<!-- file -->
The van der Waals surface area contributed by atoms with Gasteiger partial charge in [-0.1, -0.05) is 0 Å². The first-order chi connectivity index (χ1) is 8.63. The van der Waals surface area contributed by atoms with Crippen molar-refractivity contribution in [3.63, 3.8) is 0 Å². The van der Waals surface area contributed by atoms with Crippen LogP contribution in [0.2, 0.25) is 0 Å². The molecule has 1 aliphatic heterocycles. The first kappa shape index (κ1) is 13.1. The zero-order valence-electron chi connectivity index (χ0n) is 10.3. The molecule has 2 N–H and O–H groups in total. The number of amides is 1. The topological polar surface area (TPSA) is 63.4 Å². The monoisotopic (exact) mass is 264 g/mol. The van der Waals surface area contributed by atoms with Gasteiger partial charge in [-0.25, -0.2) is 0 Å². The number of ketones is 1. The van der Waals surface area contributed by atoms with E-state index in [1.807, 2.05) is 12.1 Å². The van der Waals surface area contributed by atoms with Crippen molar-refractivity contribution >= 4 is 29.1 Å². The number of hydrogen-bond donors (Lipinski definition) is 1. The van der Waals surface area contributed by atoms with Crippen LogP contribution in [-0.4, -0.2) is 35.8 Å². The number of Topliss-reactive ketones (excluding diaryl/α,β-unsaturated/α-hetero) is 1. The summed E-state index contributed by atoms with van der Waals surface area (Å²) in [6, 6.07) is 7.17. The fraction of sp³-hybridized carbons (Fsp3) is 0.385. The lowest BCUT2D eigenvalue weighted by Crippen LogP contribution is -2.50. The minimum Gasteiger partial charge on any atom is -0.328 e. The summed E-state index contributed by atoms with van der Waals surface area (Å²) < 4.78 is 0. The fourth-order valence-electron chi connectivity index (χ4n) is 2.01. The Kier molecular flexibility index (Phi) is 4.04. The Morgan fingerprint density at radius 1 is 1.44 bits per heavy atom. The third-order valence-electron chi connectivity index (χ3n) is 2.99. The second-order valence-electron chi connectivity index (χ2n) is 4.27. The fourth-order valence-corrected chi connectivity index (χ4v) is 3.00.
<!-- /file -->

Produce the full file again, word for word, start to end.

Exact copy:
The van der Waals surface area contributed by atoms with Gasteiger partial charge in [-0.1, -0.05) is 0 Å². The first-order chi connectivity index (χ1) is 8.63. The van der Waals surface area contributed by atoms with Crippen molar-refractivity contribution in [3.63, 3.8) is 0 Å². The van der Waals surface area contributed by atoms with Crippen LogP contribution in [0.2, 0.25) is 0 Å². The molecule has 1 aliphatic heterocycles. The first kappa shape index (κ1) is 13.1. The zero-order valence-electron chi connectivity index (χ0n) is 10.3. The molecule has 2 N–H and O–H groups in total. The number of amides is 1. The topological polar surface area (TPSA) is 63.4 Å². The monoisotopic (exact) mass is 264 g/mol. The van der Waals surface area contributed by atoms with Gasteiger partial charge in [-0.25, -0.2) is 0 Å². The number of ketones is 1. The van der Waals surface area contributed by atoms with E-state index in [1.807, 2.05) is 12.1 Å². The van der Waals surface area contributed by atoms with Crippen molar-refractivity contribution >= 4 is 29.1 Å². The number of hydrogen-bond donors (Lipinski definition) is 1. The van der Waals surface area contributed by atoms with Crippen LogP contribution in [-0.4, -0.2) is 35.8 Å². The number of Topliss-reactive ketones (excluding diaryl/α,β-unsaturated/α-hetero) is 1. The summed E-state index contributed by atoms with van der Waals surface area (Å²) in [6, 6.07) is 7.17. The fraction of sp³-hybridized carbons (Fsp3) is 0.385. The lowest BCUT2D eigenvalue weighted by Crippen LogP contribution is -2.50. The minimum Gasteiger partial charge on any atom is -0.328 e. The summed E-state index contributed by atoms with van der Waals surface area (Å²) < 4.78 is 0. The fourth-order valence-electron chi connectivity index (χ4n) is 2.01. The Kier molecular flexibility index (Phi) is 4.04. The Morgan fingerprint density at radius 1 is 1.44 bits per heavy atom. The third-order valence-electron chi connectivity index (χ3n) is 2.99. The second-order valence-electron chi connectivity index (χ2n) is 4.27. The fourth-order valence-corrected chi connectivity index (χ4v) is 3.00.